Similar to an Ability Score, ranging from 0-18, and translates to a Modifier just like an Ability. It starts at 15 for a group of 1-2, 17 for 3-5, and 18 for 6 or more, including hirelings and pack animals. Track it below.
When you need a meal, light, ammo, simple healing, make a roll plus Supply. Complications and Consequences are determined by the GM, but might include decreasing the Supply score by some amount, extra time taken while cooking or repairing something, a restless night from spoiled rations or degradation of shelter, or completely running out of one of the types of resources.
The GM chooses which Magic Variant to use:
Vancian Spellcasting Variant
The Wizard has a spellbook with three first-level spells from a list provided by the GM; choose one, randomly select two others, and note them. New spells must be found while adventuring.
Each long rest, the Wizard studies their spellbook and re-memorizes spells of a total amount of Spell Levels equal to twice the Wizard’s Level. Mark currently memorized spells with a star.
Casting a spell requires a free hand and a roll. The spell might be forgotten as a complication or failure.
Mercurial Magic Variant
Mercurial spells coalesce in a Wizard’s mind from ambient arcane energy mixing with thought. Conceiving a new spell requires time, a mind open to the ethereal realm, and an INT roll, which may be further modified by time spent (positively), how many spells you already hold in your mind (negatively), and other factors.
When you succeed in conceiving a spell, the GM will either tell you what it is, or ask you to roll for a random spell on a table. Intentionally hunting down specific spells out of the ether is possible, but is a long, risky process.
Casting a spell requires a free hand but is usually simple and quick, not requiring an Attempt. For spells composed of only a name, say what kind of effect you’re trying to create given the nature of the spell, and the GM will determine how it specifically manifests. The spell is gone from your mind after it is cast.
Sleep may allow spells to escape, and sudden unconsciousness may cause spells to be accidentally cast with catastrophic effect. If you have the Scribe skill, you can attempt to write a spell into a formula, which removes it from your mind, but makes it easier to conceive again, which may be done many times.
Usually, actions are resolved by the player explaining what their character does and how, and the GM will describe what happens.
Having an applicable background or just sufficiently preparing or finding situational advantages may save you from any failure. But…
When you attempt something difficult, risky, or uncertain, explain what you try and how you try it. Then roll 2d6, and add what the GM tells you (usually an Ability Mod). A total of…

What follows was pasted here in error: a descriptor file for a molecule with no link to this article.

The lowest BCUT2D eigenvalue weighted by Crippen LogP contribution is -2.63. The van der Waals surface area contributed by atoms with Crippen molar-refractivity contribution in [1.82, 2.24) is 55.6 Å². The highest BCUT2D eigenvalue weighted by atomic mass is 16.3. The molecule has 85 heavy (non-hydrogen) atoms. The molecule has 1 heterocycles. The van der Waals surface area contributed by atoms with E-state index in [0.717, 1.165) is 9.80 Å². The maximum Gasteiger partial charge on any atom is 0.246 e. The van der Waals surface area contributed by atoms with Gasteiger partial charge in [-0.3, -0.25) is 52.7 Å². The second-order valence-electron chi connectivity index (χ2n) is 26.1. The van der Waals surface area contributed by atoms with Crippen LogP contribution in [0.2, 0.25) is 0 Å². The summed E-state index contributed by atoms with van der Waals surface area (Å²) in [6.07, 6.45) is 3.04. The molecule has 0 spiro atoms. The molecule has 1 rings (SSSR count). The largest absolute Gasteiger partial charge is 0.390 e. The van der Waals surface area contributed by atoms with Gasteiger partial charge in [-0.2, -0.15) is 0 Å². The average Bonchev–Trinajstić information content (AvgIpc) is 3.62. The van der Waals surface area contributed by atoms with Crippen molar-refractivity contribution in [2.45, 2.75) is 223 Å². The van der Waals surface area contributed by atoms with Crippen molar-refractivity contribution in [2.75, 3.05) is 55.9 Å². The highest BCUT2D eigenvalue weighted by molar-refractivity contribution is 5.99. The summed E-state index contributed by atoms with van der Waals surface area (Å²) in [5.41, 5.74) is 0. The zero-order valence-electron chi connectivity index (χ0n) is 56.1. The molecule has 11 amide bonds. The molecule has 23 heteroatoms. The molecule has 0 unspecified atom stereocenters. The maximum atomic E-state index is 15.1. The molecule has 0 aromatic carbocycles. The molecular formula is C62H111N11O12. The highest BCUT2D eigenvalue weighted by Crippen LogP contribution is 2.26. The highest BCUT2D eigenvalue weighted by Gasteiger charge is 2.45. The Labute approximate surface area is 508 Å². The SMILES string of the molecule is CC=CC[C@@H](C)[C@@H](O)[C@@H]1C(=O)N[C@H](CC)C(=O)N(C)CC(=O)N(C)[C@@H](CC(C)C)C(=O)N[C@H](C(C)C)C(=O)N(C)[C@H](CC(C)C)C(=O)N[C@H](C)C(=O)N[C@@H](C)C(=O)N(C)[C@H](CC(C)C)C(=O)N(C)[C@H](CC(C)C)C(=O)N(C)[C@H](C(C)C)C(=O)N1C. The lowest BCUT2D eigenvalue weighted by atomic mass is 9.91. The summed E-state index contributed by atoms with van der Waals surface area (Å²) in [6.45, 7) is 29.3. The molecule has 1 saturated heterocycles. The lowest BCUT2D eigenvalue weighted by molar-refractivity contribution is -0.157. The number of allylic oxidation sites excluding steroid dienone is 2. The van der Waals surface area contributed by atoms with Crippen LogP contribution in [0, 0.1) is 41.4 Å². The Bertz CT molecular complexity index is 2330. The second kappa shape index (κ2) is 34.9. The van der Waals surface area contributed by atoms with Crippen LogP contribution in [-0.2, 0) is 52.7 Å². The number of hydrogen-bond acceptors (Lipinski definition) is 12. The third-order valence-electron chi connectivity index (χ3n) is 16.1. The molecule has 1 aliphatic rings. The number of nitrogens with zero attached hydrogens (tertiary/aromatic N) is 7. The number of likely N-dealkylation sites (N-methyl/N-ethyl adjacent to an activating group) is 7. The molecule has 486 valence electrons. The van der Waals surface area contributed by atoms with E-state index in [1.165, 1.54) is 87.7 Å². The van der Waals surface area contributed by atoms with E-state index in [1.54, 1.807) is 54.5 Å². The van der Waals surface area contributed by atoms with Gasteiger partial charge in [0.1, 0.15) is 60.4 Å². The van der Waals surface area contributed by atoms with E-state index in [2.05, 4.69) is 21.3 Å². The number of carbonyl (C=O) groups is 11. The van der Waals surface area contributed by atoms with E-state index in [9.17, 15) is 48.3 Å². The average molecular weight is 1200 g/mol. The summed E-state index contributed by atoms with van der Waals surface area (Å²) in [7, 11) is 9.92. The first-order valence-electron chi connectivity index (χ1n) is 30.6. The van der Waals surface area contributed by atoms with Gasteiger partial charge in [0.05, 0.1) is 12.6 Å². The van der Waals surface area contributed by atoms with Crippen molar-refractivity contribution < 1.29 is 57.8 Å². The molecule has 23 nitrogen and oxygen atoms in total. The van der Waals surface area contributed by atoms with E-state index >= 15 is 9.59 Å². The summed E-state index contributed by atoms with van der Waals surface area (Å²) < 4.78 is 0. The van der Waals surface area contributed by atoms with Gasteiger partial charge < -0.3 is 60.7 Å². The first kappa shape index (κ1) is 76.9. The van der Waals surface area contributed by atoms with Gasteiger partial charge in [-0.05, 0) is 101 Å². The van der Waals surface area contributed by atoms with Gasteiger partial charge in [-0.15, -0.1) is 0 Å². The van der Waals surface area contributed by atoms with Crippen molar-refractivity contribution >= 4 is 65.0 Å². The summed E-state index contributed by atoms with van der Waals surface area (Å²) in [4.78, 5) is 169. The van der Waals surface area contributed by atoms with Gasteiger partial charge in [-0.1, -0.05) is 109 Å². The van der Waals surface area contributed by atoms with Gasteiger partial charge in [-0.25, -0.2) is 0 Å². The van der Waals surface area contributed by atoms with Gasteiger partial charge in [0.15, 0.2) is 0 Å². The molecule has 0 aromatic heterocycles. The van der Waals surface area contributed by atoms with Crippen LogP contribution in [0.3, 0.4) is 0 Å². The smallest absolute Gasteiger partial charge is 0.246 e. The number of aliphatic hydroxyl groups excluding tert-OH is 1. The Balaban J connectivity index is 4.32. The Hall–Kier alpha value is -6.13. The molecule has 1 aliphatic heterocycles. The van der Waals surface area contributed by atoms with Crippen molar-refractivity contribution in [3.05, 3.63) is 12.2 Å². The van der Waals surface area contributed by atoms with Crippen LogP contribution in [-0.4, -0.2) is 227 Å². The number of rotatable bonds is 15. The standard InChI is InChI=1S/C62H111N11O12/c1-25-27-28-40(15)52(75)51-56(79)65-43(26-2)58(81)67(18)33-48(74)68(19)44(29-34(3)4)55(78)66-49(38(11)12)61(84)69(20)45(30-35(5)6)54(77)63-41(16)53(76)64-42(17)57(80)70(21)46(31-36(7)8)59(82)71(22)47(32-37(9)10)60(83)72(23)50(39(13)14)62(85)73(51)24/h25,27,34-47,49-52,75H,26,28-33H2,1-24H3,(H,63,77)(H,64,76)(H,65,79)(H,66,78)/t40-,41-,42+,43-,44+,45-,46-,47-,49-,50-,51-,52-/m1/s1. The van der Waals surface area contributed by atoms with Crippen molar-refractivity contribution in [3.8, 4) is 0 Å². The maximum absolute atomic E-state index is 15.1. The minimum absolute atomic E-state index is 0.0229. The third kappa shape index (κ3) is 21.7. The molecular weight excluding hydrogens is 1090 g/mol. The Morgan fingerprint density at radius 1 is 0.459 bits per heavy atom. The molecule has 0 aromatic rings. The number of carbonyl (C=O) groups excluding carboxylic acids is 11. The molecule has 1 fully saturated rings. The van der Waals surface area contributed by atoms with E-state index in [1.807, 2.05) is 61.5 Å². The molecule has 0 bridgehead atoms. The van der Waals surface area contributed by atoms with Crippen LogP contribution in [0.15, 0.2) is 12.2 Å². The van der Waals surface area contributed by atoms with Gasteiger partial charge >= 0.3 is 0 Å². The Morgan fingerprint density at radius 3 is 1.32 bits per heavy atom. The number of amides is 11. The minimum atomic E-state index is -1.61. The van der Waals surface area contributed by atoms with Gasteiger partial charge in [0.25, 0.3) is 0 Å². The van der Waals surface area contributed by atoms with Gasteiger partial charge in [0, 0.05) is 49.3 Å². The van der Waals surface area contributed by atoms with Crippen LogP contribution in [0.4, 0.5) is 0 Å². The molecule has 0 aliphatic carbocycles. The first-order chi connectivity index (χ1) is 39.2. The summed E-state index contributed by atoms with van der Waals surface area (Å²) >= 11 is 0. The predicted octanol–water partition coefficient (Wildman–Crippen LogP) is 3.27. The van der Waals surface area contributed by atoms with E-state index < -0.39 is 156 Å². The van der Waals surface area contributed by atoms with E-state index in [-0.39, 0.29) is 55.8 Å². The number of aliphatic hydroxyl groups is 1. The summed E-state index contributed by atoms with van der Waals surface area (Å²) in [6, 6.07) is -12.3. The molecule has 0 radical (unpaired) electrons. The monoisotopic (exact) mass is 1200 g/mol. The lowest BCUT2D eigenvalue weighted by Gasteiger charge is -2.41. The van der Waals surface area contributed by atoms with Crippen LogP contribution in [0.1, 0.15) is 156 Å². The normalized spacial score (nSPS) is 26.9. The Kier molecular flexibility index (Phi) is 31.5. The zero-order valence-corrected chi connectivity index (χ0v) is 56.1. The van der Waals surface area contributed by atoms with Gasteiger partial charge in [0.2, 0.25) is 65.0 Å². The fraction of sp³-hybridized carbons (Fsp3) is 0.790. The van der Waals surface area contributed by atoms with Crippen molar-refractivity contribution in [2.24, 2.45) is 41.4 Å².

10 or more is a Full Success; you do it.
7-9 is a Partial Success; you do it, but there’s a Complication: the GM will offer a hard choice or impose a cost in resources, time, energy, or a troublesome side-effect.
6 or less is a Failure; you don’t do it, and there’s a Consequence, potentially severe.
The GM may reveal potential Complications and Consequences before rolling; ask if you’re not sure.
If you have Proficiency from a skill that is applicable to the attempt…
6 or less is a Narrow Success; you do it, barely, but there is still a Complication or Consequence.
Combat takes the form one or more Attempts. On Successes, you may deal damage (see weapon list), -1 for improvised weapons and -2 if unarmed. Damage may be dealt to you as a Complication or Consequence. Normal physical damage is absorbed by Armor 1-for-1.
HP doesn’t only represent physical damage, but includes stamina and capacity to fight. In addition to combat, simple exhaustion, exposure, or other threats may reduce hit points directly.
After a meal and a long rest, you may heal: roll all of your Hit Dice, and keep a number of them equal to your level, adding them together. If the result is higher than your current HP, take the new value. If you are attended by a healer, roll an extra hit die.
Attempts to heal another without resting may be made, for 2 HP on a Full Success and 1 HP on a Partial Success. Complications and Consequences may include no more healing this way until resting.
When damage brings you to 0 HP or less, it could be lethal. The GM may allow a roll to determine if you get by with only a Severe Wound, in which case any damage beyond 0 HP goes directly to one of your Ability Scores (affecting the Modifier), and may have other descriptive effects, until expertly or magically treated. Otherwise, you die.
Background, Persona, Notes
Bless: Make holy water, or use holy water to anoint with divine protection
Cure: Attempt to heal wounds, remove curses, neutralize poisons by incantation
Turn: Attempt to hold undead at bay
Vision: Drink holy water to commune with your deity for its guidance
Adrenaline: Once since a long rest, when reduced below 6 HP, gain 1d6 HP
Hardy: Keep one extra HD when healing
Slay: Roll melee damage twice and choose
Tough: +1 Armor
Expert: Gain a Proficiency from any class
Reflexes: React quickly even if surprised
Sneak Attack: When attacking while hidden, roll damage twice and choose
Tinker: Attempt to quickly pick a lock, pick a pocket, or disarm a trap
Cantrips: Can always attempt 3 simple magics: Candle, Long Breath, Throw Voice
Sense: Attempt to sense magical energy, identify a magic item, read magical script
Spellcasting: (See Magic section)
Scribe: Attempt to write a known spell into a formula for later use
Gear – if there’s no room to write it, it might not fit
Hands – needed for light, spells, shield, great weapon
Worn – armor, clothes, adornments, dirt, blood, ichor
Belt – a few items or pouches you can retrieve quickly
Pack – ask the GM if it fits, slow to access, drop for mobility
You gain 1 XP for each Standard Piece Coin’s worth of treasure that you bring back to civilization, split among the party. When you level up, mark two different Advances: